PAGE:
The Ingredients of Success

September 5, 2019
Editor: Ling Xiao

The Ingredients of Success

Zhou Xiaohui, better known as Ms Yeah, is the most popular Chinese vlogger on the video platform YouTube. [For China Daily]

 

Online food celebrities cook up a menu of imagination to whet our appetites.

Zhou Xiaohui has cooked up a surefire recipe for success. The ingredients are a dash of hard work, a spoonful of imaginative cooking, a good stock of personality, sauteed and spiced up with popularity.

Zhou, 25, is one of a growing number of Chinese gourmets who have successfully served up a feast of content on YouTube. Based in Chengdu, Sichuan Province, Zhou boasts more than 7.3 million online followers, making her the most popular Chinese food blogger.

Best known for her hit series of "office cooking" videos, published under the moniker, Ms Yeah, Zhou's most famous video is one that she released in July 2017, which notched up a total of 100 million views within a week.

In the video, Ms Yeah, a female office worker, carries a cup and seems anxious as she waits in a long line to get a drink from a small soy milk machine stationed in her workplace. Suddenly she gets a flash of inspiration, and goes outside to buy watermelons from a vendor instead.

She then skillfully carves them into enticing offerings of flowers, dragons, and even Angry Birds. She tempts her colleagues, still waiting in line, to gorge on the succulent sculptures. None can resist and, minutes later, a giggling Ms Yeah has the soy-milk machine all to herself.

Versatility, ingenuity and the solving of conundrums are part of her cooking appeal. She can conjure up treats in the most unlikely of settings. Making hotpot with a water dispenser, barbecuing meat with a garment steamer and cooking jianbing guozi, a snack consisting of deep fried dough sticks rolled in a thin pancake, on a computer mainframe case.

"The novelty combination of cookery and the office setting appeals to curious audiences and foodies around the world," explains Zhou.

Another advantage is that the short video is devoid of any dialogue, so there is no language barrier. "The lack of words makes my videos popular with foreign viewers," says Zhou.

Instant fame is nothing new. Many have tried, few have succeeded. Being able to cook is no guarantee of success and will not necessarily make someone an overnight sensation like Zhou, Jin Xu points out. Jin is president of the international department of the Onion Group, a leading multichannel network operator in China.

The group has signed up more than 200 vloggers in bid to help them to become influencers, Jin says, pointing out that Ms Yeah is one such example. Zhou has been working at the company since graduating with a broadcasting and TV directing major from Sichuan Normal University. The creation of Ms Yeah is the result of careful and calculated teamwork by the company.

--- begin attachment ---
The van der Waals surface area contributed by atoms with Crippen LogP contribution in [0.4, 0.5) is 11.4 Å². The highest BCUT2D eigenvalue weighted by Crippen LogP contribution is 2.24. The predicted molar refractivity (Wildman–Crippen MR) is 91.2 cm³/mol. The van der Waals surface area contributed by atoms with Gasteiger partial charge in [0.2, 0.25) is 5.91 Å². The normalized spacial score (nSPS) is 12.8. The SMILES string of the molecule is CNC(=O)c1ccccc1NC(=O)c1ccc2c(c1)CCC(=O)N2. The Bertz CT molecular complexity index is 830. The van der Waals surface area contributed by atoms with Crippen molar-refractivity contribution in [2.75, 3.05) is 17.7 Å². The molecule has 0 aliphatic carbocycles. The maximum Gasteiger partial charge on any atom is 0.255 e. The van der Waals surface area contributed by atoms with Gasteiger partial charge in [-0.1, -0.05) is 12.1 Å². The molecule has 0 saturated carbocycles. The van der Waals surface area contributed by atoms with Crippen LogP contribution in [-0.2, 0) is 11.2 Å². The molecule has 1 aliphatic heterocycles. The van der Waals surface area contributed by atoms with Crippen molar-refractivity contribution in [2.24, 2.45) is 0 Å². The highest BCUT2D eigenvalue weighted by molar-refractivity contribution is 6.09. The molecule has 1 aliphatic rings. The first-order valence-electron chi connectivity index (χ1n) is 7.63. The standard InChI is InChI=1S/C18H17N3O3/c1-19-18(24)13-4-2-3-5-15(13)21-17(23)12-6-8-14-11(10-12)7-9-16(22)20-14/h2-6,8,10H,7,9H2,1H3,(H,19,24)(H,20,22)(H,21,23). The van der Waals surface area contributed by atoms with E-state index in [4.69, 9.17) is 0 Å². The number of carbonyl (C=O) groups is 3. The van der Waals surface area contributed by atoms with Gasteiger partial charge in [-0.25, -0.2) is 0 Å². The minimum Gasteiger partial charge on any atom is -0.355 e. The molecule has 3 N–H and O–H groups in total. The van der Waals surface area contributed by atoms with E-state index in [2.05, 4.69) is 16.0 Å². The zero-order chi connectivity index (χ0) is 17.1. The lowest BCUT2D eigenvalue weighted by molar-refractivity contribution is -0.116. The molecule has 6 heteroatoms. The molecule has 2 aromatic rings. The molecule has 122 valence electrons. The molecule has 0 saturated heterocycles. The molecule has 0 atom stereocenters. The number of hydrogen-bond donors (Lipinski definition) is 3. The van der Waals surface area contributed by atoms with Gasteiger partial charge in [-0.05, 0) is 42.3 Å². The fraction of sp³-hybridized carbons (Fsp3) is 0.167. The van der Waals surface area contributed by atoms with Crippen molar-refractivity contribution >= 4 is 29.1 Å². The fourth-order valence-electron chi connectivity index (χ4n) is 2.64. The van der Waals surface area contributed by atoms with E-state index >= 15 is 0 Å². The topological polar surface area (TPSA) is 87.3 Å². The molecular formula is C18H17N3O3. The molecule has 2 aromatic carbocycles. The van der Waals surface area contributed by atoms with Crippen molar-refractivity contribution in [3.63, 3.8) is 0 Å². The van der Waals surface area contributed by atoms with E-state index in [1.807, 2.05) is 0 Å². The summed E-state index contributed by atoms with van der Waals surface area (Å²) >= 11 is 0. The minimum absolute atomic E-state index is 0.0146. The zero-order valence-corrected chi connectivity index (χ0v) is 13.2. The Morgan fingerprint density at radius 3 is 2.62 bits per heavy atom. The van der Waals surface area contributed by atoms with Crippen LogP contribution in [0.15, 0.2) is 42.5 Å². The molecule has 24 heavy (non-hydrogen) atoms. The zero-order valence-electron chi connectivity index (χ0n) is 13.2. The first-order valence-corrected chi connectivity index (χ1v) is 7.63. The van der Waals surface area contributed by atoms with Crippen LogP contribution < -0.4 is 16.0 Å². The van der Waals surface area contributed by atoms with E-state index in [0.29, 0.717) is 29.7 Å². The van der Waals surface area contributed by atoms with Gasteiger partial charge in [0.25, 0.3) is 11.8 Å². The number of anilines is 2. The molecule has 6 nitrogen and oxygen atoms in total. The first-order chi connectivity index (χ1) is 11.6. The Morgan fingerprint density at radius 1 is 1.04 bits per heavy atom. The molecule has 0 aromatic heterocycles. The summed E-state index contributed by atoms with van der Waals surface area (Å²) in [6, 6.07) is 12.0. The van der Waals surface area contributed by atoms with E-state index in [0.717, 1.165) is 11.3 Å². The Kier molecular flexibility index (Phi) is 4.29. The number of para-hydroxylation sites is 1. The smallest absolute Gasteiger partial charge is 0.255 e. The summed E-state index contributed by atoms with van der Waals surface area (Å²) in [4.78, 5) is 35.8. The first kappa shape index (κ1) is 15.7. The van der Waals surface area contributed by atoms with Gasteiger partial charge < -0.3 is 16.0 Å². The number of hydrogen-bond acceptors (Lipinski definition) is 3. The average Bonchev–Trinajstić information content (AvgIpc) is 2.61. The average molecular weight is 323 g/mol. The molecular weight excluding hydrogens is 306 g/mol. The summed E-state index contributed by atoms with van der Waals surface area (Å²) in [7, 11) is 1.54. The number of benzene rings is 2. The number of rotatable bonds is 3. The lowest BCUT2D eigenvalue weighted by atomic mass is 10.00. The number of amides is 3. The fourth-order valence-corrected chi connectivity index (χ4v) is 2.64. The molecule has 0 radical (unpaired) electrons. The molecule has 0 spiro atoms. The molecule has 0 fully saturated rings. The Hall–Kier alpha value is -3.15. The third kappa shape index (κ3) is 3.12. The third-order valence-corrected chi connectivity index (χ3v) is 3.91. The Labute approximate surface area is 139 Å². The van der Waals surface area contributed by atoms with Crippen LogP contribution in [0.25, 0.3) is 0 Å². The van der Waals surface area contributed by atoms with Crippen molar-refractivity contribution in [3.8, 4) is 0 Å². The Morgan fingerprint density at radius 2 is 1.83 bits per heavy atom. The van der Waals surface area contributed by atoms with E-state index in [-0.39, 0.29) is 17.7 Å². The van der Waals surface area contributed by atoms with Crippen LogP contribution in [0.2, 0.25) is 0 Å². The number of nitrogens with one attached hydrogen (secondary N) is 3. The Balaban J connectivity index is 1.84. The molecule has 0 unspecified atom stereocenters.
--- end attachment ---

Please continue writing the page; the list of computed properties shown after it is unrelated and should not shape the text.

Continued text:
Zhou is the leader of a 10-member team who creates the office cooking videos, each episode of which has garnered about 6 million views on YouTube.

She also serves as a "chief career planner" for the vloggers that are signed up with the company. "I feel so excited that I could explore more possibilities in fields that once were unfamiliar to me," says Zhou, who admits that the work helped her acquire more skills, such as logical thinking and better communication, which fit well with her appealing, down-to-earth personality.

Last June, she became the only Chinese vlogger invited by Facebook to attend Vid-Con in the United States-a major multi-genre online video conference for digital content creators worldwide. "I am proud that I could represent Chinese creators and share my ideas about how to produce hit videos at the conference," she says. "Meanwhile, I feel a strong sense of responsibility to produce work featuring Chinese characteristics with an international outlook."

Many viewers leave comments, hoping to interact with their favorite vloggers. One of them, Tabassum Shaikh, says: "Hi, Ms Yeah, your videos are just amazing. They give me a sense of relief from the stress and hard work of my day and keep me going."

Ms Yeah's "office cooking" videos, Jin says, show creativity, humor and a sense of rebellion against a dull, boring office atmosphere.

The Ingredients of Success

Li Junling usually cooks in the wild and lives off the land. [For China Daily]

 

Feeding a common interest

Ms Yeah's most recent effort to "further secure a larger foreign fan base" was a video released last month in which she spends a day with Gavin Thomas, a widely-known 9-year-old boy from the US whose meme-worthy "fake smile" has made him an internet-famous celebrity. When he gets hungry, she makes him a burger utilizing a USB-powered "heating pad" that people use for keeping warm in areas of China where offices are not centrally heated.

Like Zhou, other online personalities with significant domestic appeal have also sought the spotlight of the global stage.

The secret to success, though, lies in food. "Food emotionally connects us. For instance, people will often choose to enjoy food with their friends or family members," says Jin.

Chinese cuisine has a unique appeal in the West, Jin adds. "That explains why culinary videos produced by Chinese creators are popular among foreign audiences."

Cooks, like food, come in many different flavors. One plump character clad in a gray cotton suit, with eyes hidden by a wide-brimmed straw hat boasts 1 million subscribers on YouTube. He was initially created by a duo working under the user-name Shyo Video.